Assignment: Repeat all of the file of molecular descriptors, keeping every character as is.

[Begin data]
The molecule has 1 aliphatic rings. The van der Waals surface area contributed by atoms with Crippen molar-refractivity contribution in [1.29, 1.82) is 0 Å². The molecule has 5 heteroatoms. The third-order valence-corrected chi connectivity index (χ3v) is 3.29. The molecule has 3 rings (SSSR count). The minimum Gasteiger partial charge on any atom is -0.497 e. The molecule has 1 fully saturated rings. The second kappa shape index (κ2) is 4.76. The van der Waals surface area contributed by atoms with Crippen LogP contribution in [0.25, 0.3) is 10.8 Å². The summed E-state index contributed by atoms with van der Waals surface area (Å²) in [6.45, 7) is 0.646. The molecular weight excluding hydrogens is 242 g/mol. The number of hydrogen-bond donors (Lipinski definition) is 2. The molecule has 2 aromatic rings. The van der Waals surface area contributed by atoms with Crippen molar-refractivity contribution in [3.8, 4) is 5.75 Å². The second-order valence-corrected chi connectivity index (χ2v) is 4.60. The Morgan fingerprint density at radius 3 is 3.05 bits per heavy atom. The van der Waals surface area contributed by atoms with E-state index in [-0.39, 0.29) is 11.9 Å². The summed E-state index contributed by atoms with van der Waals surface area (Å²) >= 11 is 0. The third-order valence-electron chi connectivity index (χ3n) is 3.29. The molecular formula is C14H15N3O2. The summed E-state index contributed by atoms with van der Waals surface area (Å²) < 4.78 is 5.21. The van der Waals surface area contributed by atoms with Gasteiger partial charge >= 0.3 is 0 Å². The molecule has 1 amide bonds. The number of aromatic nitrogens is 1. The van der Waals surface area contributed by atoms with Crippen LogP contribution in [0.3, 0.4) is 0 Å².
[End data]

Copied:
The molecule has 1 aliphatic rings. The van der Waals surface area contributed by atoms with Crippen molar-refractivity contribution in [1.29, 1.82) is 0 Å². The molecule has 5 heteroatoms. The third-order valence-corrected chi connectivity index (χ3v) is 3.29. The molecule has 3 rings (SSSR count). The minimum Gasteiger partial charge on any atom is -0.497 e. The molecule has 1 fully saturated rings. The second kappa shape index (κ2) is 4.76. The van der Waals surface area contributed by atoms with Crippen LogP contribution in [0.25, 0.3) is 10.8 Å². The summed E-state index contributed by atoms with van der Waals surface area (Å²) in [6.45, 7) is 0.646. The molecular weight excluding hydrogens is 242 g/mol. The number of hydrogen-bond donors (Lipinski definition) is 2. The molecule has 2 aromatic rings. The van der Waals surface area contributed by atoms with Crippen molar-refractivity contribution in [3.8, 4) is 5.75 Å². The second-order valence-corrected chi connectivity index (χ2v) is 4.60. The Morgan fingerprint density at radius 3 is 3.05 bits per heavy atom. The van der Waals surface area contributed by atoms with E-state index in [-0.39, 0.29) is 11.9 Å². The summed E-state index contributed by atoms with van der Waals surface area (Å²) >= 11 is 0. The third-order valence-electron chi connectivity index (χ3n) is 3.29. The molecular formula is C14H15N3O2. The summed E-state index contributed by atoms with van der Waals surface area (Å²) < 4.78 is 5.21. The van der Waals surface area contributed by atoms with Gasteiger partial charge >= 0.3 is 0 Å². The molecule has 1 amide bonds. The number of aromatic nitrogens is 1. The van der Waals surface area contributed by atoms with Crippen LogP contribution in [0.3, 0.4) is 0 Å².